Edutaining our children

Screen shot of Blackbear the Pirate

The fight between reading the book versus watching the movie is over…at least for children.

Autor*in Jo Wilkinson, 11.13.13

The fight between reading the book versus watching the movie is over…at least for children.

Edutainment Systems LLP has created a free edutainment tool that blends the divide between learning and amusement. Their new augmented reality app brings Steve Buckley’s Blackbear the Pirate tale to life, helping children hone their reading skills while watching the animated 3D story about courage and teamwork unfold in front of their eyes.

The combination of the written word, 3D images and character-narrated story offers children a learning environment that most parents could only dream of. Designed to engage struggling and proficient young readers, the animated book is given a life of its own when a phone or tablet is pointed at the book (paper or on-screen). Within seconds the reader is confronted with a read-a-long style storybook, showcasing 3D animals flying across and off the page.

Blackbear the Pirate demonstrates one of the latest learning tools born in the intersection between education and entertainment.  It follows a wealth of technology and tech-based tools (including Pixton and Diptiy) that channel youngsters’ interest into the streams of traditional education.  And progress in this field is becoming more widespread: first graders in two Kenyan schools are learning to read this month using a new e-learning application, GraphoGame.

The GraphoGame application was originally developed in Finland and is now part of a pilot project funded by Wärtsilä. The aim is to teach first graders in several African countries the very basic language skills crucial for learning to read via mobile technology.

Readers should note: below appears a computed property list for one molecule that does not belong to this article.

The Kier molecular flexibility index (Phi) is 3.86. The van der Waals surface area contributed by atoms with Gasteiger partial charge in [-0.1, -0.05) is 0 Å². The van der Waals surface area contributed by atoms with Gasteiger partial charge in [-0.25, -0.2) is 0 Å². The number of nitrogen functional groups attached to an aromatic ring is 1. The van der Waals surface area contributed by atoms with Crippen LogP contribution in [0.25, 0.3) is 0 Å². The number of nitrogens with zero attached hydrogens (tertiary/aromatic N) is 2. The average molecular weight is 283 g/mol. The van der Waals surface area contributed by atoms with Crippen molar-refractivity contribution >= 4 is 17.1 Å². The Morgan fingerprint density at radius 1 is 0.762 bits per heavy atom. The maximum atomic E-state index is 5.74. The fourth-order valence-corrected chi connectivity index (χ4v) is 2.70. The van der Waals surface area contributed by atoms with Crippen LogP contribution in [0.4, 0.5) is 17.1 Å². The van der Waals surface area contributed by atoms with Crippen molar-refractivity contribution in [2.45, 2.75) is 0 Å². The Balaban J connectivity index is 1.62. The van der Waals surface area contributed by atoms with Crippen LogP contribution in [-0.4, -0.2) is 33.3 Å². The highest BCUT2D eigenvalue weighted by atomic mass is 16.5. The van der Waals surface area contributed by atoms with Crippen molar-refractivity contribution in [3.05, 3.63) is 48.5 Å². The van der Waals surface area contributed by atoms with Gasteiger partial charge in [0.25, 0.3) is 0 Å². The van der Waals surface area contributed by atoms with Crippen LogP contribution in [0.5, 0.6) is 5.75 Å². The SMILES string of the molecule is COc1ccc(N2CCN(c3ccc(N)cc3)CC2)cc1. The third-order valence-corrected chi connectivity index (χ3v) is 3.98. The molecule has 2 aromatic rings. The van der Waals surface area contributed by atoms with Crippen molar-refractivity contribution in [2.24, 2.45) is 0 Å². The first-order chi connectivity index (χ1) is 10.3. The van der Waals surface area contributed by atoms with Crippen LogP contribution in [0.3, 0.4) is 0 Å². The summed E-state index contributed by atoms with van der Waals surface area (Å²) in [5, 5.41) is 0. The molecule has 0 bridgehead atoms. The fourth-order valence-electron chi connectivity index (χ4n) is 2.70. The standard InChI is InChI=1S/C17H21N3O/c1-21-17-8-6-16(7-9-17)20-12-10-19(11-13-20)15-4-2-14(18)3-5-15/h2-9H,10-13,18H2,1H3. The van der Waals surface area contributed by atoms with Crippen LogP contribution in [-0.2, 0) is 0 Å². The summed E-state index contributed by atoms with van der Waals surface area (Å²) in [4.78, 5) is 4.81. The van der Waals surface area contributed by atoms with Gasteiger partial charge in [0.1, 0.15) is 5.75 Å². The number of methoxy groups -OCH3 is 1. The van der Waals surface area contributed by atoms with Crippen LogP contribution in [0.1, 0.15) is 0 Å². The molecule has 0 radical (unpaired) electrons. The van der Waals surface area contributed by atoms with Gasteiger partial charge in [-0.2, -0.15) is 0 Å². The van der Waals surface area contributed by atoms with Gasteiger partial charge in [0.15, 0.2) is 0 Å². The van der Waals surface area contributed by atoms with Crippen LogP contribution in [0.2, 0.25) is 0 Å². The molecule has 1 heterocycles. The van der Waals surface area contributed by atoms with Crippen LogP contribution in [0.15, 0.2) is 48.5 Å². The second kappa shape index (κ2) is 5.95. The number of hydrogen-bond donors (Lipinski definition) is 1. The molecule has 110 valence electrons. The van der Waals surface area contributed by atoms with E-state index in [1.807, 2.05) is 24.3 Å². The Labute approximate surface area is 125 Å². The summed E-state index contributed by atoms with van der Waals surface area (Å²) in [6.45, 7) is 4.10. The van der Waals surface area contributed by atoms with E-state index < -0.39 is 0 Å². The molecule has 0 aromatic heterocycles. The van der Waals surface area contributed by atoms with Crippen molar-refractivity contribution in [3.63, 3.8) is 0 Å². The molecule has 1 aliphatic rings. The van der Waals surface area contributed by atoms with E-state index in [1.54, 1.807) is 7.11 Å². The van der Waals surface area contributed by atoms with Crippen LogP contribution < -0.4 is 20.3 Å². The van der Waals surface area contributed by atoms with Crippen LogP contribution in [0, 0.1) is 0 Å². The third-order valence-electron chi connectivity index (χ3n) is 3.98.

Technology-based learning tools like Blackbear the Pirate and GraphoGame clearly demonstrate heightened levels of engagement in learning to read, as well as in the act of learning itself. The latter game also offers an access for children to experiment and navigate their way around technological tools when they might not otherwise have the opportunity. Despite these benefits, however, the concrete outcomes of technology-based edutainment tools are still relatively unknown, and a number of competing studies highlight this fact.

What is known for certain is that tech-learning tools are instrumental in supporting the United Nations’ ‘Education for All’ mission, so long as it is done at an affordable cost.

This insight was revealed in a recent document on the fast-track methods necessary to achieve the education-related Millennium Development Goals: “These technologies have great potential for knowledge dissemination, effective learning and the development of more efficient education services.”

The document highlights the benefits of ICT developments – their spread, availability, content and declining prices – as all having major implications for the future process of learning, thereby signifying the growth of this market to come.

Learning with 1s and 0s

The shift towards getting tech tools into classrooms in the developing world is providing new educational pathways to children that help ensure no one is left behind in our highly digitised world.

E-Learning: A Billion Year Journey

We have come a long way since our greatest tool for education was a cave wall and a sharp stone. Many children are now growing up in a world where they have a Facebook profile before they’re out of the womb, are learning the 5 Little Monkeys rhyme on an iPad, and reading about Winnie the Pooh via an interactive storybook rather than the hardcover versions their parents once treasured.